In most scenarios, brain emulations will be indistinguishable from the brains they came from. That is if any of us are lucky or unlucky enough to become ems. Mr. Hanson believes that fewer than 1,500 highly productive individuals with specific skill sets will be necessary to create all the ems we need. The future as Mr. Hanson sees it is one in which the wealthy or tech-savvy create brain clones—perhaps thousands of them—replete with all the originator’s memories, motivations, desires and knowledge. The brain clones will communicate with one another more than with us. They will have their own economy, their own customs, culture and habits.

What is remarkable about Mr. Hanson’s book is not just the detail with which he imagines this future but the way he situates it within a perceptive analysis of our human past and present. He reminds us of two enormous shifts driven by economics that radically changed human culture. The first shift was from forager to farmer societies. Foragers were cooperative, helping and supporting one another. Farming led to thoughts about ownership, property rights and hoarding food that could later be sold. A similar shift occurred with industrialization around 150 years ago—large portions of the population moved to manufacturing, commerce and industry. This changed where people lived (urbanization) and required bigger government to regulate, tax and manage all that industry. “Just as foragers and subsistence farmers are marginalized by our industrial world, humans are not the main inhabitants of the em era,” Mr. Hanson writes. “Humans instead live far from the em cities, mostly enjoying a comfortable retirement on their em-economy investments.”

Most of us don’t think about disruptive changes to the way we live. But Mr. Hanson does. His is a dyspeptic-topia. It looks grim. The surprise is that Mr. Hanson sees this transformation happening in the next 100 years. Maybe faster. He believes the world economy, which now doubles every 15 years or so, will double every month once we enter the age of ems.

Mr. Hanson’s book is comprehensive and not put-downable. The author has thought of everything. He’s anticipated every one of my objections, including the manifestly unscientific one of how creepy this all sounds. He admirably explains the assumptions he’s making and the limitations. “The chance that the exact particular scenario I describe in this book will actually happen just as I describe is much less than one in a thousand,” he writes. But predictions that are close enough “can still be a relevant guide to action and inference.” If only every writer admitted this.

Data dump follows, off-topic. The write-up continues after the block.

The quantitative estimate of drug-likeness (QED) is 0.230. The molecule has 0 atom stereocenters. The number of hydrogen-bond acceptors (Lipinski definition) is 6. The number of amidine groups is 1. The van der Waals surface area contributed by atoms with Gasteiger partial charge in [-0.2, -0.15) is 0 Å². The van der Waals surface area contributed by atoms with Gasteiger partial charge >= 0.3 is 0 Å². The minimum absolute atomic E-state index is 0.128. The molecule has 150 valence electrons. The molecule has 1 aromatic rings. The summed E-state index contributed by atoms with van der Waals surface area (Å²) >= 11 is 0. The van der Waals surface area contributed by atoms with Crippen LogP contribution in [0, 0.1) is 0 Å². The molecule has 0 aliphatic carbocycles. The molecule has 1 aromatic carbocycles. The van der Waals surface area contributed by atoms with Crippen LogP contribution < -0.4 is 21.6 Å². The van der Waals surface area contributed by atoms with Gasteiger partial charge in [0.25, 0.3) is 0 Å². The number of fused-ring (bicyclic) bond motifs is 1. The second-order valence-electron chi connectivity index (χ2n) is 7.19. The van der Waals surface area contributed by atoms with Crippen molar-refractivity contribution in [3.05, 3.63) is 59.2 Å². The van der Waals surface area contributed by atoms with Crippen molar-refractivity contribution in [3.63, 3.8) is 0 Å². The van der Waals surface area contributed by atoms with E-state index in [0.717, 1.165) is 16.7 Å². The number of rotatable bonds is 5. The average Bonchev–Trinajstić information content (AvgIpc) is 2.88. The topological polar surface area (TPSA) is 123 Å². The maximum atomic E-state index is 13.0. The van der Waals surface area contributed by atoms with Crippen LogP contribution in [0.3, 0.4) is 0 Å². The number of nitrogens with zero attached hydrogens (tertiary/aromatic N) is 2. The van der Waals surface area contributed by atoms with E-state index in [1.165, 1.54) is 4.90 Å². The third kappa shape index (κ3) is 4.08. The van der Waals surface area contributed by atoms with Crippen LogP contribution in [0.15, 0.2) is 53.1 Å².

Mr. Hanson deftly sidesteps the most contentious controversy among philosophers such as Daniel Dennett and John Searle: whether an em really will understand anything or whether it could, for example, taste cherry pie. It will act as if it does, as Mr. Searle would put it. That’s good enough for Mr. Hanson, and it’s good enough for me.

The only weak point I find in the argument is that it seems to me that if we were as close to emulating human brains as we would need to be for Mr. Hanson’s predictions to come true, you’d think that by now we’d already have emulated ant brains, or Venus fly traps or even tree bark. All of these are adaptive to their environmental conditions, assimilating inputs and modifying outputs. Even if we had done tree bark it would seem an unlikely leap to expect human brain emulations within a century. But perhaps I’m only quibbling about the time scale, not the substance of the prediction. Fellow future-looking economist Robert Gordon might also have a quibble—he’s on record saying that he thinks humankind’s best years of discovery are behind us and that there are no major upheavals on the horizon.

Why should any of this matter? The history of technology is the history of simultaneously improving safety for humans and affording them more time to pursue interesting or productive tasks. The wheel, the plow, the assembly line, the computer—all freed us from danger or drudgery and allowed us to spend more time thinking deep thoughts that might lead to the next innovation. Cancer researchers work really hard. What if each of them had an extra 10 hours a week to devote to their work because robots did things like cleaning their homes and labs, cooking, doing the laundry, paying their bills, scheduling their appointments? We’re partly there with some of these tasks—before electricity, doing laundry took two days a week on average: carrying pails of water, scrubbing one item at a time against a washboard, hanging clothes out to dry, carrying them back in. Robots (which are just computers with sensors and mobility) already perform a number of dangerous tasks for us. Remember the Chilean mining disaster of 2010? Robots are now working deep in the mines there. Robots haven’t replaced miners but have afforded them greater levels of safety than ever before.

For my own part, I hope that the ems come soon. Imagine being able to experience an emulation of Tom Brady’s arm as he throws a game-winning pass. How does it feel to think about equations the way Stephen Hawking does or to write like Toni Morrison? The possibilities for students and educators are endless.

Even if you aren’t interested in the future, “The Age of Em” provides a wonderful overview of the current social psychology of productivity—correlations between productivity and personality types, sleep-wake schedules, health, what the peak age for efficiency is. For readers of this newspaper, a particularly interesting section discusses how free-market forces will change economic behaviors, negotiations, price-setting and fee structures. Mr. Hanson is an amiable narrator and guide to all these topics and more. We could use a few more of him.